And when you work that closely with different Guilds, it's all-too-easy to afoul of partisan/political rivalries, and/or get embroiled in a Cult-in-hiding (not a mere "Guild"), etc.

Which, IMHO, is all to the good:  it embroils the PC into all sorts of stories!   :D

 

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g33k: Yeah, story hooks are key. :-)

<removed question about militia previous experience. I read the section again and figured it out> :-)

Edited by CitizenK2

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On 2/15/2017 at 0:37 PM, g33k said:

... well, that is the RQ3 way it is done.

But there may be some (as yet unpresented) RQ2 clarifying rule, that shows you (and I:  this is also how our table played RQ2) are mistaken.   :angry:

 

For the answer, I'd take it to the extreme.

You have 2 Temporary POW left and cast a two-point spell as a last ever action, as you know that you are going to die by casting it (0 Temporary POW in RQ2= Death). Do you match 2 vs POW on the Resistance Table or 0 vs POW? Since 0 doesn't have an option, you should use 2. As the rules need to be consistent, if you use 2 in this extreme example, then you should use the starting Temporary POW Points in all examples.

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1 hour ago, soltakss said:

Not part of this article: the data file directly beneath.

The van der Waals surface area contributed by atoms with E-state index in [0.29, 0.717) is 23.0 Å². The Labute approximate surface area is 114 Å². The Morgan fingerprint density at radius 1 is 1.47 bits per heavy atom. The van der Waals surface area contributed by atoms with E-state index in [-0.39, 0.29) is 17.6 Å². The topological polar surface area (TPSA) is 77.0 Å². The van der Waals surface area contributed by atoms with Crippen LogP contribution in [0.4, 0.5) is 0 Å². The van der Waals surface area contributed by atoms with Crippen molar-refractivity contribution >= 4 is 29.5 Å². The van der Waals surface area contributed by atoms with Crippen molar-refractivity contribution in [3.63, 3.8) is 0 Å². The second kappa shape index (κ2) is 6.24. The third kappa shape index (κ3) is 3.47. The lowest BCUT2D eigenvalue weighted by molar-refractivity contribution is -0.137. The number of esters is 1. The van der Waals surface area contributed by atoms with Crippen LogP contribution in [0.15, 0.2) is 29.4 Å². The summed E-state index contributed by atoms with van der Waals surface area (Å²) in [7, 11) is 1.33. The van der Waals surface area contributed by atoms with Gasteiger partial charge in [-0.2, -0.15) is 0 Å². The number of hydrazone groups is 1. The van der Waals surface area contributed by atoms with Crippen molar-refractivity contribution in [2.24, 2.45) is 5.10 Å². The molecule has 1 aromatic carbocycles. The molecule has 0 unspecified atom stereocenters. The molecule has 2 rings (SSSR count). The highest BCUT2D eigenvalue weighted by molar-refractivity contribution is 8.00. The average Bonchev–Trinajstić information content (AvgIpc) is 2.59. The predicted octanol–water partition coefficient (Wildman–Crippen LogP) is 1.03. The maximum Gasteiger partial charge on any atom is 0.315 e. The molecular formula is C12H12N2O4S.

For the answer, I'd take it to the extreme.

You have 2 Temporary POW left and cast a two-point spell as a last ever action, as you know that you are going to die by casting it (0 Temporary POW in RQ2= Death). Do you match 2 vs POW on the Resistance Table or 0 vs POW? Since 0 doesn't have an option, you should use 2. As the rules need to be consistent, if you use 2 in this extreme example, then you should use the starting Temporary POW Points in all examples.

I think it makes a real world logical sense as well that the consequence of your casting (the loss of mp) follows the casting.

To use a weak RW analogy: If you're throwing a ball, you throw it with your full strength.  It hits with the force you imparted; if throwing it makes you a little weaker, that's nothing that matters in the force of the original throw.